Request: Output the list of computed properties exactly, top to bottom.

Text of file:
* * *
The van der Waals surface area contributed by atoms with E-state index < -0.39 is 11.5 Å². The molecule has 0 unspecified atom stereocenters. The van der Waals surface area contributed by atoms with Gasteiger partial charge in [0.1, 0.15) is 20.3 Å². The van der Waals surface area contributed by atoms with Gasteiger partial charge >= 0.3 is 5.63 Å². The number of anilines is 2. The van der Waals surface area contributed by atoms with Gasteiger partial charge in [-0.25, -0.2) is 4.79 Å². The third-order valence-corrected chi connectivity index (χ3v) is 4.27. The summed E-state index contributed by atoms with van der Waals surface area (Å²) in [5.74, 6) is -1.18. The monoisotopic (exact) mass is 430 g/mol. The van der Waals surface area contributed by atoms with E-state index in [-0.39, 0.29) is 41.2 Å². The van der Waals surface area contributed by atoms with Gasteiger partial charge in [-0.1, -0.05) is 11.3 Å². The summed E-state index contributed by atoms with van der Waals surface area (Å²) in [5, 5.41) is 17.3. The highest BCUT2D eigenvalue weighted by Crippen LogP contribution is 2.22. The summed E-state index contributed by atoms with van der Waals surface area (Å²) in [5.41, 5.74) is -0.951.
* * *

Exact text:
The van der Waals surface area contributed by atoms with E-state index < -0.39 is 11.5 Å². The molecule has 0 unspecified atom stereocenters. The van der Waals surface area contributed by atoms with Gasteiger partial charge in [0.1, 0.15) is 20.3 Å². The van der Waals surface area contributed by atoms with Gasteiger partial charge >= 0.3 is 5.63 Å². The number of anilines is 2. The van der Waals surface area contributed by atoms with Gasteiger partial charge in [-0.25, -0.2) is 4.79 Å². The third-order valence-corrected chi connectivity index (χ3v) is 4.27. The summed E-state index contributed by atoms with van der Waals surface area (Å²) in [5.74, 6) is -1.18. The monoisotopic (exact) mass is 430 g/mol. The van der Waals surface area contributed by atoms with E-state index in [-0.39, 0.29) is 41.2 Å². The van der Waals surface area contributed by atoms with Gasteiger partial charge in [-0.1, -0.05) is 11.3 Å². The summed E-state index contributed by atoms with van der Waals surface area (Å²) in [5, 5.41) is 17.3. The highest BCUT2D eigenvalue weighted by Crippen LogP contribution is 2.22. The summed E-state index contributed by atoms with van der Waals surface area (Å²) in [5.41, 5.74) is -0.951.